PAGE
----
Towards length-optimized fishing in the Baltic Sea

The cod population in the southern Baltic Sea is beginning to approach levels found in the 1980s, partly due to successful breeding, reductions in illegal fishing and better management. However, the individual size of the Baltic cod is relatively small. The Swedish Cod Fishermen’s Producers’ Organisation (STPO) is working with researchers from the Institute of Marine Research at the Swedish University of Agricultural Sciences to develop sustainable cod fishing practices in the Baltic Sea, with the aim of improving the cod’s average size.

Background
Large, well-developed cod are valuable to the fishing industry and to the Baltic’s ecosystem. Increasing the average size of the cod could probably be done in a variety of ways, but a small increase in the caught size would be a more effective use of the population. This is called length-optimised fishing and is based on making the most of the cod’s growth potential. This could lead to the cod population’s size structure becoming more as it originally was, improving the internal dynamics of the ecosystem and, by extension, also benefitting the fishing industry, both through increased catches and the catch having a higher value.

Purpose and aim
This project will develop fishing practices that allow the cod to grow to a larger size and demonstrate that these methods are practically applicable to normal activities. Together, fishermen and researchers will find ways of developing cod fishing in the Baltic Sea, thus achieving good continuing development of the population. The aim is that this cooperation can function as a model for future partnerships between fishermen and researchers.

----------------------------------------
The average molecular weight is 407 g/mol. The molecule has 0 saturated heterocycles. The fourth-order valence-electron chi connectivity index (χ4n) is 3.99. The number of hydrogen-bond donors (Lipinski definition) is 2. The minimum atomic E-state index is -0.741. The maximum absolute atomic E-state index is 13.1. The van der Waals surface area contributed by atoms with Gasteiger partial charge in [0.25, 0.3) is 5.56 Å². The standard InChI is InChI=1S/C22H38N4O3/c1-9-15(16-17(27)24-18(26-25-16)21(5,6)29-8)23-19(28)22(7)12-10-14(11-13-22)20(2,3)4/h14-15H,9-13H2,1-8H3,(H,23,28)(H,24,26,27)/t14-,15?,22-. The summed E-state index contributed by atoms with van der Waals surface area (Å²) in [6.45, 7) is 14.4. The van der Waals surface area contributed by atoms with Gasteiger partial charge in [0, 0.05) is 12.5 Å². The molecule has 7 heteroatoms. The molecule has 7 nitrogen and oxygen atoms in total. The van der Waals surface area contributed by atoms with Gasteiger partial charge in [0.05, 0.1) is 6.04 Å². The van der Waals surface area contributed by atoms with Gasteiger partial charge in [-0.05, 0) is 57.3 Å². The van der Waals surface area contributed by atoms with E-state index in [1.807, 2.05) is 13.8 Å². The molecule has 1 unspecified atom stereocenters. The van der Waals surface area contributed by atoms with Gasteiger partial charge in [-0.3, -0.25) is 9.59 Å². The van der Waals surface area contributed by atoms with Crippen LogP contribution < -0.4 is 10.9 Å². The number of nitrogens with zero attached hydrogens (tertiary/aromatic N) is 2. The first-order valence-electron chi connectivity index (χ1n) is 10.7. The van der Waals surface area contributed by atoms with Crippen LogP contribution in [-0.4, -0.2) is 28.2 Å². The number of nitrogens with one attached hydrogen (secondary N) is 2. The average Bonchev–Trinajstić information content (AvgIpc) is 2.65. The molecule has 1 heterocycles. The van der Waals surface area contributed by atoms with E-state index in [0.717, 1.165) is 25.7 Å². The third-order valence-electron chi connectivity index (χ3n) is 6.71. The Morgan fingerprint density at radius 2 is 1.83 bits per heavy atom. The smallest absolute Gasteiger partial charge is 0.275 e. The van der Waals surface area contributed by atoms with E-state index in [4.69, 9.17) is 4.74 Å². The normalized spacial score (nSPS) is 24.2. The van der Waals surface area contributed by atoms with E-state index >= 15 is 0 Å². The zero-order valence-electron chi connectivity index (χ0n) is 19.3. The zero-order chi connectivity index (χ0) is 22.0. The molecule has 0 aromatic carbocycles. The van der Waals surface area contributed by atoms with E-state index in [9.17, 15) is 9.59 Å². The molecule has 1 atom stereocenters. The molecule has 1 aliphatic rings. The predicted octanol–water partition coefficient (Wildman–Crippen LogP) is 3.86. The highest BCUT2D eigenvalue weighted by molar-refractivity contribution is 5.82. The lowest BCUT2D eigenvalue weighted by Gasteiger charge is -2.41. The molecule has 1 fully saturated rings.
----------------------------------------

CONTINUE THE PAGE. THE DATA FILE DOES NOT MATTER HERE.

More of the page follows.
The project is expected to lead to a strategy for how the Baltic fishing industry can change its fishing methods. In addition, the project will provide increased understanding of factors that influence the growth of cod in the Baltic Sea. If the project is successful it may also be launched for other fisheries in the Baltic Sea.

The project has two phases. The first one will investigate the conditions that may influence the size of the cod. Studies include:

  • Biological conditions relating to growth and why cod often have a low bodyweight. The Institute of Marine Research will analyse data on food availability and other environmental factors.
  • Conditions for changing the size structure of cod catches, while retaining profitability.
  • An analysis of current management and fishing regulations to see the extent to which they counteract changes to fishery methods.

The results from phase 1
The first phase ended with a seminar between fishermen and researchers on December 13, 2013. Read more about the seminar here.

The results of phase 1 are quite unexpected and means that the project is likely to come up with different conclusions than first expected. It turned out that the theoretical work that was supposed to be the basis for the project * was incorrect and the project has now published a correction **.

*(Froese et al., (2008) "Size matters: How single-species management can contribute to ecosystem-based fisheries management" Fisheries Research, 92(2–3): 231–241.)
** (Svedäng H. 2014. Comments to Froese et al. (2008): Size matters: Ne quid nimis, Fisheries Research, 149:74–75).

 

STPO

Project status

Start: 2013-03-01
End: 2014-03-31


Project manager

Staffan Larsson, Sveriges Torskfiskares Producentorganisation (STPO)